Tuesday, April 15, 2008

the practice of keeping chickens

Keeping chickens isn't just a hobby, it's a practice. There's a definite ritual you develope every day with them, or at least I do. Every morning after the dogs have been out, before breakfast or a shower, I bundle up, throw on my wellies and trudge uphill to their coop by the garden. I walk inside and pour fresh mash and scratch grains into their trough, and make sure the frost is removed from the water stations. I say Hi. I tell them about the world news events on the radio. I check for any signs of lameness or discomfort, and leave with an egg or two in my hands.

But nightwatch with the birds is my favorite. I love the last check right before bed. I go outside with the same boots and warm coat as in the morning, but it's after a long day at work, a walk with the dogs, and a healthy meal. I'm tired and have a content stomach. I grab my lantern and walk into the night, which in rural areas is black and dark without the luxury of streetlamps or neighbors windows. My eyes darting for fisher cats or a fox in the brush. Sometimes I see one and yell, shaking the beams of the lantern in the rucus.

Needing to bed them down means I get to breathe in fresh dark air, see the stars, and smell a mix of wet leaves and burning fireplaces from other cabins in the village. Three things I am grateful to do, and those birds make sure I do it every night.

But besides being outside with a purpose, keeping chickens means taking care of something, knowing that they rely on you for protection and food and their general well being. It feels really nice to provide that. It really does. And it's not all giving either - the ability to collect fresh eggs, a source of protein that doesn't require taking their lives, is unique and special to the hens. I don't know many other bi-species relationships that can offer feelings of responsibility, enjoyment, and a killer slab of French toast. Well maybe ducks, but we all know ducks are assholes.

So chickens, thanks.

hipster homestead

I'm a designer who wants to be a farm writer. And since designer comes first in that sentence, I feel obligated to share some kickass stuff I found on Etsy. There's no rule that the rural life means overalls, tobacco tin signs, and plaid sundresses. Etsy has thousands of cool options for those of who adore, aspire, or just plain like country stuff and want something beyond average. Here were some of my recent favorites. The links below take you to their shop pages.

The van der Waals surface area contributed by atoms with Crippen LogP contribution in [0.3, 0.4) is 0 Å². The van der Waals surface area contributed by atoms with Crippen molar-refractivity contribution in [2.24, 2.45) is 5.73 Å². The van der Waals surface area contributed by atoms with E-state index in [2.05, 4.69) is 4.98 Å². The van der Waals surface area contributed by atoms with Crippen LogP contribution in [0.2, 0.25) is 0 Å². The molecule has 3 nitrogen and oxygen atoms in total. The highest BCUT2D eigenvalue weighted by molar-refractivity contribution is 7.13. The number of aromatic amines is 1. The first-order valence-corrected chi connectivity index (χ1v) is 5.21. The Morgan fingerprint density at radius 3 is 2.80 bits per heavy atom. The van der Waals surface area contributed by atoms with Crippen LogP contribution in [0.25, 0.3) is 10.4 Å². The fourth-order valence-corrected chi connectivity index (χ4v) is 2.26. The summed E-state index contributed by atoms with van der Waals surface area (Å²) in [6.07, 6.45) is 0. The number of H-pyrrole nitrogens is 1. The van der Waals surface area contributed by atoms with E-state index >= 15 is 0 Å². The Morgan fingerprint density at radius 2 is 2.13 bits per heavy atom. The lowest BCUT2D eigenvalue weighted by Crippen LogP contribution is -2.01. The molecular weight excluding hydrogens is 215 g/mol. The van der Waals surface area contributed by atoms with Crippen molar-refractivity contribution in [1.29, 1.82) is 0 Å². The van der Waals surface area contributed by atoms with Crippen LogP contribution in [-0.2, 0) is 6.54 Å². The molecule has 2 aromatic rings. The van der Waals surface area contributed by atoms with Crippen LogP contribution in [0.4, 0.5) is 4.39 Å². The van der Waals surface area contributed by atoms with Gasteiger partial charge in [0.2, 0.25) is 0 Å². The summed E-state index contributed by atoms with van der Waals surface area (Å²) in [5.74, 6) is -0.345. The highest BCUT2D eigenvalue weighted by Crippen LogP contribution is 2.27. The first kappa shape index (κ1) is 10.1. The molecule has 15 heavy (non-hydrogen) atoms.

snap pea necklace

steer print

gardener shirt

tractor painting

rabbit shirt

beehive totebag

Monday, April 14, 2008

friends, chickens, coffee, and bio fuels

Meet Benedict, the 11 month old White-Crested Black Polish rooster. Ben and his entourage (two Polish hens) were introduced to their new home this weekend. Thanks to Team Mack, we were able to convert the old garden shed into a four star poultry home. Complete with hay storage, feeding stations, natural roosts and nest boxes made from whatever we could find (some winners were old drawers from the garage and a hay filled dish rack). I don't think I could've finished the coop Saturday without the help of neighbors and my weekend guests, Sara and Tim...

Sometimes it really does take a village. Katie, who lives literally down the hill from my place, gave me some spare wood. And with her resources we were able to build a frame and open wire door that was fairly predator proof. All three of us were holding beams, nailing, giving our two cents. What we ended up with was a fence wall and a flush door and it only took about an hour. The next day we rolled through southern Vermont and upstate New York, listening to music, taking in the sites. We crossed the Hudson and ended up in Saratoga, college town extraordinaire. We had lunch in a nice coffee house/cafe and picked up the hens at a small hobby farm outside of town. We brought home the hens and rooster in the station wagon and set them into their new coop. Want to know what feels great? Seeing productive animals bed down and eat a meal in a house you built them. I was a happy gal. That evening we retired to th cabin. We played music and watched episodes of Northern Exposure. All weekend had warm fires at night, home cooked meals, pie, ice cream floats. (Not great for the diet but grand for the camaraderie.)